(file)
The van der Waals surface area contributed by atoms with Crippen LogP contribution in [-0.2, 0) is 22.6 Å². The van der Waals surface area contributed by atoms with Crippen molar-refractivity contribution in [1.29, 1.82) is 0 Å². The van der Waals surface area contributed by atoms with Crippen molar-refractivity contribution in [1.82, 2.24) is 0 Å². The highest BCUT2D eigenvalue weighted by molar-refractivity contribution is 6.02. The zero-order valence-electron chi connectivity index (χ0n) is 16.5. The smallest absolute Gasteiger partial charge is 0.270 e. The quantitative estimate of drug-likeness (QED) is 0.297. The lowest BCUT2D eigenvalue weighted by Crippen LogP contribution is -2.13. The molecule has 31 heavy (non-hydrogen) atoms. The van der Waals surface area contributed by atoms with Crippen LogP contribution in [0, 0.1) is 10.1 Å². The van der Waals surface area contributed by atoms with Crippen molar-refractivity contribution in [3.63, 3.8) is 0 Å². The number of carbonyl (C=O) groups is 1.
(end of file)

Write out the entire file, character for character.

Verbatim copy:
The van der Waals surface area contributed by atoms with Crippen LogP contribution in [-0.2, 0) is 22.6 Å². The van der Waals surface area contributed by atoms with Crippen molar-refractivity contribution in [1.29, 1.82) is 0 Å². The van der Waals surface area contributed by atoms with Crippen molar-refractivity contribution in [1.82, 2.24) is 0 Å². The highest BCUT2D eigenvalue weighted by molar-refractivity contribution is 6.02. The zero-order valence-electron chi connectivity index (χ0n) is 16.5. The smallest absolute Gasteiger partial charge is 0.270 e. The quantitative estimate of drug-likeness (QED) is 0.297. The lowest BCUT2D eigenvalue weighted by Crippen LogP contribution is -2.13. The molecule has 31 heavy (non-hydrogen) atoms. The van der Waals surface area contributed by atoms with Crippen LogP contribution in [0, 0.1) is 10.1 Å². The van der Waals surface area contributed by atoms with Crippen molar-refractivity contribution in [3.63, 3.8) is 0 Å². The number of carbonyl (C=O) groups is 1.